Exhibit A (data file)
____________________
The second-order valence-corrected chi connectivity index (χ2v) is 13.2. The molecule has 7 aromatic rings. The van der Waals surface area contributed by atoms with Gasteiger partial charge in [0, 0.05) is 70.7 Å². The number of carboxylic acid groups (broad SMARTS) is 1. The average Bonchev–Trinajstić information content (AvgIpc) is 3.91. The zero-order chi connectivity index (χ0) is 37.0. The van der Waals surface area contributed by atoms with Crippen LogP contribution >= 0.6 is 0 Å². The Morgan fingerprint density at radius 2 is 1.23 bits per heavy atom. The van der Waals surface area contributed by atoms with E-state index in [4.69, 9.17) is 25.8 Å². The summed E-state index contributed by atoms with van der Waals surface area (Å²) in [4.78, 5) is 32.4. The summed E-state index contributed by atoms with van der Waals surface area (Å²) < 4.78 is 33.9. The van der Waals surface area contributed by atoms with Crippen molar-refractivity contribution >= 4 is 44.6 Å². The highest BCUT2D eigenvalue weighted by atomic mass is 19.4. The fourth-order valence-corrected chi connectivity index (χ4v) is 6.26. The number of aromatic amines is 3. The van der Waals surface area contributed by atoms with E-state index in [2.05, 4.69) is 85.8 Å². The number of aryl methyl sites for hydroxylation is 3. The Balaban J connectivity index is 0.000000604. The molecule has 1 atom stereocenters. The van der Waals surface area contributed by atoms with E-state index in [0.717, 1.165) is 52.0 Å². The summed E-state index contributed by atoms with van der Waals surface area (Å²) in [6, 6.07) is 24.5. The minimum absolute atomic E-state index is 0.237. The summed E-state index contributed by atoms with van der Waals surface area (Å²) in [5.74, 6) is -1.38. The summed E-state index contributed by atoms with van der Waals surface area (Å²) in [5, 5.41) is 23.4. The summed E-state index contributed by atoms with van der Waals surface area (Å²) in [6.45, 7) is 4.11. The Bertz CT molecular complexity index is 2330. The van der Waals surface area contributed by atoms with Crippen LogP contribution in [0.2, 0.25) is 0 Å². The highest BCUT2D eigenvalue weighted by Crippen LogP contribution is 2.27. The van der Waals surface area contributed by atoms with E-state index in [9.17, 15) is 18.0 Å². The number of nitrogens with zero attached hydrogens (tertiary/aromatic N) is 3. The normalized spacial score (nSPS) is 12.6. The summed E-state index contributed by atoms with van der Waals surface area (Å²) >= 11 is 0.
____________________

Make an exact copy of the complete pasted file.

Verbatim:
The second-order valence-corrected chi connectivity index (χ2v) is 13.2. The molecule has 7 aromatic rings. The van der Waals surface area contributed by atoms with Gasteiger partial charge in [0, 0.05) is 70.7 Å². The number of carboxylic acid groups (broad SMARTS) is 1. The average Bonchev–Trinajstić information content (AvgIpc) is 3.91. The zero-order chi connectivity index (χ0) is 37.0. The van der Waals surface area contributed by atoms with Crippen LogP contribution >= 0.6 is 0 Å². The Morgan fingerprint density at radius 2 is 1.23 bits per heavy atom. The van der Waals surface area contributed by atoms with E-state index in [4.69, 9.17) is 25.8 Å². The summed E-state index contributed by atoms with van der Waals surface area (Å²) in [4.78, 5) is 32.4. The summed E-state index contributed by atoms with van der Waals surface area (Å²) < 4.78 is 33.9. The van der Waals surface area contributed by atoms with Crippen molar-refractivity contribution >= 4 is 44.6 Å². The highest BCUT2D eigenvalue weighted by atomic mass is 19.4. The fourth-order valence-corrected chi connectivity index (χ4v) is 6.26. The number of aromatic amines is 3. The van der Waals surface area contributed by atoms with E-state index in [2.05, 4.69) is 85.8 Å². The number of aryl methyl sites for hydroxylation is 3. The Balaban J connectivity index is 0.000000604. The molecule has 1 atom stereocenters. The van der Waals surface area contributed by atoms with E-state index in [0.717, 1.165) is 52.0 Å². The summed E-state index contributed by atoms with van der Waals surface area (Å²) in [6, 6.07) is 24.5. The minimum absolute atomic E-state index is 0.237. The summed E-state index contributed by atoms with van der Waals surface area (Å²) in [5.74, 6) is -1.38. The summed E-state index contributed by atoms with van der Waals surface area (Å²) in [5, 5.41) is 23.4. The summed E-state index contributed by atoms with van der Waals surface area (Å²) in [6.45, 7) is 4.11. The Bertz CT molecular complexity index is 2330. The van der Waals surface area contributed by atoms with Crippen LogP contribution in [0.2, 0.25) is 0 Å². The highest BCUT2D eigenvalue weighted by Crippen LogP contribution is 2.27. The van der Waals surface area contributed by atoms with E-state index in [9.17, 15) is 18.0 Å². The number of nitrogens with zero attached hydrogens (tertiary/aromatic N) is 3. The normalized spacial score (nSPS) is 12.6. The summed E-state index contributed by atoms with van der Waals surface area (Å²) >= 11 is 0.